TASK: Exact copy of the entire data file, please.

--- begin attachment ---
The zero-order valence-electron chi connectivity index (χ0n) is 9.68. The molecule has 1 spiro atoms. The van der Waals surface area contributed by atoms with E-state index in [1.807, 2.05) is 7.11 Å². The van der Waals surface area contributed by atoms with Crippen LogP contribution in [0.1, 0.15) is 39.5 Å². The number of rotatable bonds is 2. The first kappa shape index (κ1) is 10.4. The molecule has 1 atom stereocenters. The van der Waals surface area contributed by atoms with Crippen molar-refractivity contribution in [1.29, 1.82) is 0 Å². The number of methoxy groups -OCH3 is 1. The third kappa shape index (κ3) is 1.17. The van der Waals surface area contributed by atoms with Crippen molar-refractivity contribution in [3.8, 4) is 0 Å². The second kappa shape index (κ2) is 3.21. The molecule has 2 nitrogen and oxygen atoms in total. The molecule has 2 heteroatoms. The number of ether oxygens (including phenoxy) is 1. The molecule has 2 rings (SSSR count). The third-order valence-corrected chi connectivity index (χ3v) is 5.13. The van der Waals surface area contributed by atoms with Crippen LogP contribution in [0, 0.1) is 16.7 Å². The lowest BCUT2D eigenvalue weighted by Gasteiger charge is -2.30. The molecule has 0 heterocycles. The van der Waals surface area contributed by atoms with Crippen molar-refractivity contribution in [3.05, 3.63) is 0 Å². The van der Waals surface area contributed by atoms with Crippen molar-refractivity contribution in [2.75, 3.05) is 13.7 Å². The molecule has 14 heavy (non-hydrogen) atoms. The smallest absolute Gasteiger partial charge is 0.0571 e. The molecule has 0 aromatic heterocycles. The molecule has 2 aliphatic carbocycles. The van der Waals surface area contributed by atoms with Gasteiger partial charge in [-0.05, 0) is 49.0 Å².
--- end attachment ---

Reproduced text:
The zero-order valence-electron chi connectivity index (χ0n) is 9.68. The molecule has 1 spiro atoms. The van der Waals surface area contributed by atoms with E-state index in [1.807, 2.05) is 7.11 Å². The van der Waals surface area contributed by atoms with Crippen LogP contribution in [0.1, 0.15) is 39.5 Å². The number of rotatable bonds is 2. The first kappa shape index (κ1) is 10.4. The molecule has 1 atom stereocenters. The van der Waals surface area contributed by atoms with Crippen molar-refractivity contribution in [1.29, 1.82) is 0 Å². The number of methoxy groups -OCH3 is 1. The third kappa shape index (κ3) is 1.17. The van der Waals surface area contributed by atoms with Crippen molar-refractivity contribution in [3.8, 4) is 0 Å². The second kappa shape index (κ2) is 3.21. The molecule has 2 nitrogen and oxygen atoms in total. The molecule has 2 heteroatoms. The number of ether oxygens (including phenoxy) is 1. The molecule has 2 rings (SSSR count). The third-order valence-corrected chi connectivity index (χ3v) is 5.13. The van der Waals surface area contributed by atoms with Crippen LogP contribution in [0, 0.1) is 16.7 Å². The lowest BCUT2D eigenvalue weighted by Gasteiger charge is -2.30. The molecule has 0 heterocycles. The van der Waals surface area contributed by atoms with Crippen molar-refractivity contribution in [3.05, 3.63) is 0 Å². The van der Waals surface area contributed by atoms with Crippen molar-refractivity contribution in [2.75, 3.05) is 13.7 Å². The molecule has 14 heavy (non-hydrogen) atoms. The smallest absolute Gasteiger partial charge is 0.0571 e. The molecule has 0 aromatic heterocycles. The molecule has 2 aliphatic carbocycles. The van der Waals surface area contributed by atoms with Gasteiger partial charge in [-0.05, 0) is 49.0 Å².